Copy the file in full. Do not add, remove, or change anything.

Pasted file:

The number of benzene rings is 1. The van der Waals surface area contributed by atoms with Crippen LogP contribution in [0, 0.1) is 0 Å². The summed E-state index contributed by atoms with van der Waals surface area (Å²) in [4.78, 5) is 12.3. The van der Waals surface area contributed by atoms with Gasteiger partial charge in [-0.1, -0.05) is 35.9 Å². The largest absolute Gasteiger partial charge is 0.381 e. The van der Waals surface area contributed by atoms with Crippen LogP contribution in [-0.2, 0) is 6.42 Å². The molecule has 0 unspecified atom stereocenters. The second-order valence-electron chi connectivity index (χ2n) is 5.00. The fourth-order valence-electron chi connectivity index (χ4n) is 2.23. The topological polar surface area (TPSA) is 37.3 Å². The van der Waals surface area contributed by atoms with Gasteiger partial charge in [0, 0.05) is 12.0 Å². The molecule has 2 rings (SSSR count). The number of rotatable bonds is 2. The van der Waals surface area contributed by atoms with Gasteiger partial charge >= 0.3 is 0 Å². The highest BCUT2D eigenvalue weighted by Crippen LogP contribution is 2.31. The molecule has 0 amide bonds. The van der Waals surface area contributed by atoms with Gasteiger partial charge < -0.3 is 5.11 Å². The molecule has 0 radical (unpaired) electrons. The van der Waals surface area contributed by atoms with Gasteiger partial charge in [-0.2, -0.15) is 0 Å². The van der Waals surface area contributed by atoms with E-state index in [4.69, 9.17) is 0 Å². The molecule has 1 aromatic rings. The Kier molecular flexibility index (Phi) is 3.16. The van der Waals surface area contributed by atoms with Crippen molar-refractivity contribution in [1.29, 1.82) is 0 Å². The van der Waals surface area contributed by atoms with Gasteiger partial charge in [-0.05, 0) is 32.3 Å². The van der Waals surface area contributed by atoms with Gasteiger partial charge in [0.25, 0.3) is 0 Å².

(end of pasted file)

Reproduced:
The number of benzene rings is 1. The van der Waals surface area contributed by atoms with Crippen LogP contribution in [0, 0.1) is 0 Å². The summed E-state index contributed by atoms with van der Waals surface area (Å²) in [4.78, 5) is 12.3. The van der Waals surface area contributed by atoms with Gasteiger partial charge in [-0.1, -0.05) is 35.9 Å². The largest absolute Gasteiger partial charge is 0.381 e. The van der Waals surface area contributed by atoms with Crippen LogP contribution in [-0.2, 0) is 6.42 Å². The molecule has 0 unspecified atom stereocenters. The second-order valence-electron chi connectivity index (χ2n) is 5.00. The fourth-order valence-electron chi connectivity index (χ4n) is 2.23. The topological polar surface area (TPSA) is 37.3 Å². The van der Waals surface area contributed by atoms with Gasteiger partial charge in [0, 0.05) is 12.0 Å². The molecule has 2 rings (SSSR count). The number of rotatable bonds is 2. The van der Waals surface area contributed by atoms with Gasteiger partial charge >= 0.3 is 0 Å². The highest BCUT2D eigenvalue weighted by Crippen LogP contribution is 2.31. The molecule has 0 amide bonds. The van der Waals surface area contributed by atoms with Gasteiger partial charge < -0.3 is 5.11 Å². The molecule has 0 radical (unpaired) electrons. The van der Waals surface area contributed by atoms with Gasteiger partial charge in [-0.2, -0.15) is 0 Å². The van der Waals surface area contributed by atoms with E-state index in [4.69, 9.17) is 0 Å². The molecule has 1 aromatic rings. The Kier molecular flexibility index (Phi) is 3.16. The van der Waals surface area contributed by atoms with Crippen molar-refractivity contribution in [1.29, 1.82) is 0 Å². The van der Waals surface area contributed by atoms with Gasteiger partial charge in [-0.05, 0) is 32.3 Å². The van der Waals surface area contributed by atoms with Gasteiger partial charge in [0.25, 0.3) is 0 Å².